To establish morbidity patterns of influenza A/H1N1 in Swaziland from 10th July to 15th August 2017.
Influenza infection is caused by the influenza virus, a single-stranded RNA virus belonging to the Orthomyxoviridae family. Influenza viruses are classified as types A, B and C. Influenza A and B viruses can cause epidemic disease in humans and type C viruses usually cause a mild, cold-like illness. The influenza virus spreads rapidly around the world in seasonal epidemics, resulting in significant morbidity and mortality. On the 10th of July 2017, a case of confirmed Influenza A/H1N1 was reported through the immediate disease notification system from a private hospital in the Hhohho region. A 49 year old female was diagnosed of Influenza A/H1N1 after presenting with flu-like symptoms. Contacts of the index case were followed and further positive cases were identified.
Upon identification of the index case, the rapid response teams conducted further investigations. Two nasal swaps from each sample were taken and sent to a private laboratory in South Africa for the detection of the virus RNA using RT-PCR to assess for the presence Influenza A, B and Influenza A/H1N1. Further laboratory results were sourced from a private laboratory to monitor trends of influenza. Data was captured and analyzed in STATA version 12 from STATA cooperation. Descriptive statistics were carried out using means and standard deviations. The Pearson Chi square test and student t test were used to test for any possible association between influenza A/H1N1 and the explanatory variables (age and sex).
Surveillance data captured between 10th July 2017 and 15th August 2017 indicated that a total of 87 patients had their samples taken for laboratory confirmation. There were 45 females and 42 males and the mean age was 27 years (SD= 17). At least 25 of the 87 patients tested positive for influenza A while only 1 tested positive for influenza B. The prevalence of influenza A/H1N1 was 16%. The prevalence of influenza A/H1N1 among males was 19% compared to 13% in females; however the difference was not statistically significant (p=0.469). There was no association noted between age and influenza A/H1N1 (p=427). Upon further sub-typing results indicated that the circulating strain was influenza A/H1N1 pdm 09 strain which is a seasonal influenza. The epidemic task forces held weekly and ad-hoc meetings to provide feedback to principals and health messaging to the general population to allay anxiety.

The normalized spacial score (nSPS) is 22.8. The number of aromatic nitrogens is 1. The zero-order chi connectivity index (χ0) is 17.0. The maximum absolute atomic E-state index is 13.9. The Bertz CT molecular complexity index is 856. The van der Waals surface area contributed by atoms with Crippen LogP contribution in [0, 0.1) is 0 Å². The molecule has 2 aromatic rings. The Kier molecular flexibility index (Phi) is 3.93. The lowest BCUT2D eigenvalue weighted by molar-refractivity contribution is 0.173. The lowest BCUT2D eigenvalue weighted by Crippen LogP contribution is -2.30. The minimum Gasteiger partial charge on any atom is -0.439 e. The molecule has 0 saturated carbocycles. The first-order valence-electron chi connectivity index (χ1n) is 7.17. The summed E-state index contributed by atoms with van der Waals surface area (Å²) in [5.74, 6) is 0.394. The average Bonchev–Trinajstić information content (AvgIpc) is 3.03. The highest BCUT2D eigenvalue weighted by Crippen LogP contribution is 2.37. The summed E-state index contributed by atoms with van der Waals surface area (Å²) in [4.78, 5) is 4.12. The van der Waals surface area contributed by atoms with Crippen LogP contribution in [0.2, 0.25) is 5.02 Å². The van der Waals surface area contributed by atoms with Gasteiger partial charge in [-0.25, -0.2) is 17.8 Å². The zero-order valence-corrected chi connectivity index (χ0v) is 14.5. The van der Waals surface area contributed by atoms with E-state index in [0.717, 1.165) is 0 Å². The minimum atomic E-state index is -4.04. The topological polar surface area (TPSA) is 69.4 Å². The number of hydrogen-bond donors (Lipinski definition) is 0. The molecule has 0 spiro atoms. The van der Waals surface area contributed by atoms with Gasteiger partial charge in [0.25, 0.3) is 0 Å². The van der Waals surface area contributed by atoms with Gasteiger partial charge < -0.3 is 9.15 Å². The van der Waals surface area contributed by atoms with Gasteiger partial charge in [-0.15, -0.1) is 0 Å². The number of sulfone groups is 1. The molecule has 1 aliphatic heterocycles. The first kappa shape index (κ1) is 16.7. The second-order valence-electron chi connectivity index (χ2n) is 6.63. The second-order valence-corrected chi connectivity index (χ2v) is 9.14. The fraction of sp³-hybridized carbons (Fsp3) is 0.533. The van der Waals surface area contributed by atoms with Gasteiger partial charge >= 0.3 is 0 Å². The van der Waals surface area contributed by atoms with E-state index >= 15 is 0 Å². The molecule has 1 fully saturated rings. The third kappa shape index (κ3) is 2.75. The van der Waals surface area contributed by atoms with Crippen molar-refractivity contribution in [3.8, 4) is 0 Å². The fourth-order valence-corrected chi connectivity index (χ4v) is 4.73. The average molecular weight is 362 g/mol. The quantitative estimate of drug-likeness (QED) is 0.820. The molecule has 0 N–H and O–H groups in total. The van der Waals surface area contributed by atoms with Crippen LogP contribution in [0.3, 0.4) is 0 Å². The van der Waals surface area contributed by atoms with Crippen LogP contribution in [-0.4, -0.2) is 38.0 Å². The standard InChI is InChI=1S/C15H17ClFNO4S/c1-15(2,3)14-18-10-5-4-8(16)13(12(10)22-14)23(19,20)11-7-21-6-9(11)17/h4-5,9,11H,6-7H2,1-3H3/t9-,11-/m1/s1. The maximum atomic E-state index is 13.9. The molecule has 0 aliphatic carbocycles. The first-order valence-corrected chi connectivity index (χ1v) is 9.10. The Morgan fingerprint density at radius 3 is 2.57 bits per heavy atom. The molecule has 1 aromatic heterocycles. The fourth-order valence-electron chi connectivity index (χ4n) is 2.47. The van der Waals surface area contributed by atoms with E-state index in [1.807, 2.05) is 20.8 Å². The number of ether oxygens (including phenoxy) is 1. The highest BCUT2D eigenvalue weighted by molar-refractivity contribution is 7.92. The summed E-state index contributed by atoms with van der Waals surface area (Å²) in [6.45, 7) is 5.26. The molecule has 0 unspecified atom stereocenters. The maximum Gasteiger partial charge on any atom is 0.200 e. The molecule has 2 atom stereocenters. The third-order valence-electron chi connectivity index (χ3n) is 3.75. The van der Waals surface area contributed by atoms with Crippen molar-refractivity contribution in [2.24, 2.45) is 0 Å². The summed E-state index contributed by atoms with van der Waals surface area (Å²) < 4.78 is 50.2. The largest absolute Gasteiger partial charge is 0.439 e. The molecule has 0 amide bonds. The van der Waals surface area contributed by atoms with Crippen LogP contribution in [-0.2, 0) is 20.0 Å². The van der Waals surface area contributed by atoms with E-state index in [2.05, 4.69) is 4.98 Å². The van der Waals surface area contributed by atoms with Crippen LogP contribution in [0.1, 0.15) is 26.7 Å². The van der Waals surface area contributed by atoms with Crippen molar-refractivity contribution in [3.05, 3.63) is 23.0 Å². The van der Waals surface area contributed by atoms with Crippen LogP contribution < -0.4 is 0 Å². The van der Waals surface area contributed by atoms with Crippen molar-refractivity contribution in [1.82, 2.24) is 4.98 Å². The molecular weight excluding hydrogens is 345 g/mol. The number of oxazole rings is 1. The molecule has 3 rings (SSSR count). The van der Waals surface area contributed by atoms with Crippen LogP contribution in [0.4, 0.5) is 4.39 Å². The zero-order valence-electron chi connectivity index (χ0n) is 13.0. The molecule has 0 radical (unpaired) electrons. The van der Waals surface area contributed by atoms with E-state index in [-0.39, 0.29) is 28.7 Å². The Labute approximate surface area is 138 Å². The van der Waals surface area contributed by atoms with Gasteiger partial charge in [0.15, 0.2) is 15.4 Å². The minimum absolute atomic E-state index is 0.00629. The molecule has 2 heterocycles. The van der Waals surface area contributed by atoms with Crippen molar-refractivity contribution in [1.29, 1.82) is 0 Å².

Though WHO has classified the influenza A/H1N1 strain pdm 0029 as a seasonal influenza, surveillance remains important for early detection and management. There is therefore an urgent need to set up sentinel sites to monitor and understand the circulating influenza strains. Health promotion remains crucial to dispel anxiety as the general public still link any influenza to the 2009 pandemic influenza. Finally the Ministry of Health should consider introducing influenza vaccines into the routine immunization schedule especially for children.
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